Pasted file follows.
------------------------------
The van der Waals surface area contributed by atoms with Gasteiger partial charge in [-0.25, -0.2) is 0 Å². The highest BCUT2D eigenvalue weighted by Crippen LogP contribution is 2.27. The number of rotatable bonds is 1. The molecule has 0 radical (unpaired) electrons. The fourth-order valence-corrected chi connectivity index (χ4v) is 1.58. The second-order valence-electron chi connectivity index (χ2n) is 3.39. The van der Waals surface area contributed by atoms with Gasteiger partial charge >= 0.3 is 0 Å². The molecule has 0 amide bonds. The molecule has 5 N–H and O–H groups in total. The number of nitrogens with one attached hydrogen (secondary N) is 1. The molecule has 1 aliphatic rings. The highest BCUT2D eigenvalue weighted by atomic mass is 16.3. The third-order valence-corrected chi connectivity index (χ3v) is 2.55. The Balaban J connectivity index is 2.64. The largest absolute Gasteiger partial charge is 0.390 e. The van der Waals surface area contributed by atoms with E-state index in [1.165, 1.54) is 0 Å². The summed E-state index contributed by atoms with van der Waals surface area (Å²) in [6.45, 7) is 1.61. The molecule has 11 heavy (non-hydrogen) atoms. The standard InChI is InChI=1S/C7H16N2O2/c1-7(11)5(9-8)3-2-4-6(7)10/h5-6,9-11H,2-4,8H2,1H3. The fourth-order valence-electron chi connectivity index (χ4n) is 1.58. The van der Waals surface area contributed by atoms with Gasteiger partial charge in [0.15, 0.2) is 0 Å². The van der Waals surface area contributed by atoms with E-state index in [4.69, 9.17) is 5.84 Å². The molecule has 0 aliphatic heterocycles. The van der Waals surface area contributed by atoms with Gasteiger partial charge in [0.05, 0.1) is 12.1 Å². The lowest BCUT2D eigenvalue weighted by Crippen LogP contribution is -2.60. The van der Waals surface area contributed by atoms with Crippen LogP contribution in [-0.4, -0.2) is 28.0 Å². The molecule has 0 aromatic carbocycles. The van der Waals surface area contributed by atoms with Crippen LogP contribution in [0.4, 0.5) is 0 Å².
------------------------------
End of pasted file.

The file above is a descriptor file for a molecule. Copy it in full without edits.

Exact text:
The van der Waals surface area contributed by atoms with Gasteiger partial charge in [-0.25, -0.2) is 0 Å². The highest BCUT2D eigenvalue weighted by Crippen LogP contribution is 2.27. The number of rotatable bonds is 1. The molecule has 0 radical (unpaired) electrons. The fourth-order valence-corrected chi connectivity index (χ4v) is 1.58. The second-order valence-electron chi connectivity index (χ2n) is 3.39. The van der Waals surface area contributed by atoms with Gasteiger partial charge >= 0.3 is 0 Å². The molecule has 0 amide bonds. The molecule has 5 N–H and O–H groups in total. The number of nitrogens with one attached hydrogen (secondary N) is 1. The molecule has 1 aliphatic rings. The highest BCUT2D eigenvalue weighted by atomic mass is 16.3. The third-order valence-corrected chi connectivity index (χ3v) is 2.55. The Balaban J connectivity index is 2.64. The largest absolute Gasteiger partial charge is 0.390 e. The van der Waals surface area contributed by atoms with E-state index in [1.165, 1.54) is 0 Å². The summed E-state index contributed by atoms with van der Waals surface area (Å²) in [6.45, 7) is 1.61. The molecule has 11 heavy (non-hydrogen) atoms. The standard InChI is InChI=1S/C7H16N2O2/c1-7(11)5(9-8)3-2-4-6(7)10/h5-6,9-11H,2-4,8H2,1H3. The fourth-order valence-electron chi connectivity index (χ4n) is 1.58. The van der Waals surface area contributed by atoms with Gasteiger partial charge in [0.15, 0.2) is 0 Å². The van der Waals surface area contributed by atoms with E-state index in [4.69, 9.17) is 5.84 Å². The molecule has 0 aliphatic heterocycles. The van der Waals surface area contributed by atoms with Gasteiger partial charge in [0.05, 0.1) is 12.1 Å². The lowest BCUT2D eigenvalue weighted by Crippen LogP contribution is -2.60. The van der Waals surface area contributed by atoms with Crippen LogP contribution in [-0.4, -0.2) is 28.0 Å². The molecule has 0 aromatic carbocycles. The van der Waals surface area contributed by atoms with Crippen LogP contribution in [0.4, 0.5) is 0 Å².